The Seabury Hall Craft Fair happens the day before Mother’s day - This little jewel-box craft fair is located on a gentle hillside among historic buildings surrounded by Jacaranda and Eucalyptus trees. An iconic upcount...
Monday, May 24, 2010
May and June are Purple months in the islands...I look forward to these months every year for many reasons, and one of them is most definitely the many shades of purple that dot the upcountry landscape.
The Jacaranda tree is not especially beautiful before it blooms, with only a few disc shaped pods hanging off the ends of the barren branches, shedding little twigs before the leaves open. Two Jacaranda trees at Hale Ho'okipa are displaying lavender color blossoms right now, with more opening daily.
The Lower Kula Highway is such an impressive and scenic drive with these blossoms showering the landscape. The bell shaped flowers flutter down in the trade winds, blanketing pasture land and road ways purple . The pesky silver oak tree also blooms this time of year. Orange blooms of this invasive tree make a nice contrast to all the shades of purple and blue.
Often, plein air artists of Maui can be seen along the roads and accross the pasture lands as well this time of year. Inspiration abounds with soft golden light at sunset. I hope to post some paintings by some of our artists soon.
It was almost breathtaking. Every single day I am grateful for the place I call home, today I was in awe.
So, come to Maui, quick...you have one more month to witness the many Colors of Purple.
It will really put a smile on your face!
Aloha, hope to see you soon..........
Thursday, May 13, 2010
Today was a very warm day on the Valley Isle. I am still hoping we get more rain before summer really kicks in. I have to spend a fair amount of time watering in the summer months. I hope one day to get my cistern restored so I can use it for the garden during drought times.
For now, I use the drip hoses in different areas of the yard...in fact, they run along the back fence where I have papayas, pineapples, bananas and a mango tree. I also wind them in and out of the vegie garden to make life a little easier. I used to bury all of my compost, mostly around the base of the fruit trees, but also in the garden. I am now feeding most of the compost to the ducks and chickens.....looks like they are pretty happy about the treats.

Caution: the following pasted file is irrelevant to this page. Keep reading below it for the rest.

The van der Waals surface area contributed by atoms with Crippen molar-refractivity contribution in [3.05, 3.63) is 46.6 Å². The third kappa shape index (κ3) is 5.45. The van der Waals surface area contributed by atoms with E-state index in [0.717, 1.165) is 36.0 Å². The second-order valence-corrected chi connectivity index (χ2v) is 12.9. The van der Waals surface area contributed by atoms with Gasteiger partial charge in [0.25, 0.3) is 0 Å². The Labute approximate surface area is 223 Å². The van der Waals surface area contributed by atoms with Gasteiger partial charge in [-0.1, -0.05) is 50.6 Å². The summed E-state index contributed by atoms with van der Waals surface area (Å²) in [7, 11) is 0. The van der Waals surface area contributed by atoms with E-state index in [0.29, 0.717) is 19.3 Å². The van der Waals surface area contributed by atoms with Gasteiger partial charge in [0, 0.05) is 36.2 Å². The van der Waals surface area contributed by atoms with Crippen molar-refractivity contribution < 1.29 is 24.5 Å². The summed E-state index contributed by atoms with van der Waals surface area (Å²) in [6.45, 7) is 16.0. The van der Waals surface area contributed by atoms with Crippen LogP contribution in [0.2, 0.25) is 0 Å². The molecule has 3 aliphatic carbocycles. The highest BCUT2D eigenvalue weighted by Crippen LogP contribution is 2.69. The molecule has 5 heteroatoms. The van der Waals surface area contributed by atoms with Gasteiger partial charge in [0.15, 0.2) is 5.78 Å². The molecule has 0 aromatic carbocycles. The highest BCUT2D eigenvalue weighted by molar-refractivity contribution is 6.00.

The tasty little upcountry peaches are ripening and falling from the tree this week. It looks like another bumper year, lots of sweet peaches to garnish my morning fruit salads. I also have been getting fresh coconuts lately and grating the fresh coconut meat into the morning marvel. I have a Samoan coconut tree in the yard, but it will be awhile before it bears fruit.
I'll write some more about organic gardening in Hawaii in the next few months. I love spreading the word and sharing the bounty. If you can't be here to eat it, hopefully you'll enjoy seeing photos and reading about all the ono food from the Valley Isle.
Aloha for now,
Monday, May 3, 2010
Today was May Day, better known as Lei Day in Hawaii. The schools always have pageants and the children perform a hula or song for their ohana, usually decked out in their flower leis. It is sooo sweet, and I always looked forward to it when my keiki were young.
Today's post is in celebration of another sort of lei. Instead of flowers, these leis are made of gifts from the sea. The breathtaking shell lei are strung with tiny gems washed up on the shores of Ni'ihau and Kauai. The debris line during the winter months is scattered with the shells . Pickers spend many hours picking shells with tweezers, often lying in the sand to be close enough to better see the tiny gems. Many hours in the sun can yield a film canister of shells.
There are several styles of leis, some strung in patterns similar to flowers, some strung singly and wound around a cloth foundation, some sewn in layers on cloth in the style of feather hat bands. Whatever the style, the love and patience of this art form is a way of life, a spiritual practice.
Hawaiian Lei web site is an oddessy of beauty. Rob's striking leis are filled with aloha, start to finish. Lisa's photographs capture the beauty of these gifts from the sea. I am posting two of Lisa's photos today. Her shots are the obvious clear and professional photos. You are invited to visit their site, perhaps choose a piece of jewelry.....it will be an heirloom to cherish.
I hope you've enjoyed this story, and if you are blessed with a special piece of Ni'ihau jewelry, it also has been on an amazing journey....wear it well and with aloha.
Happy Lei Day!
A hui hou,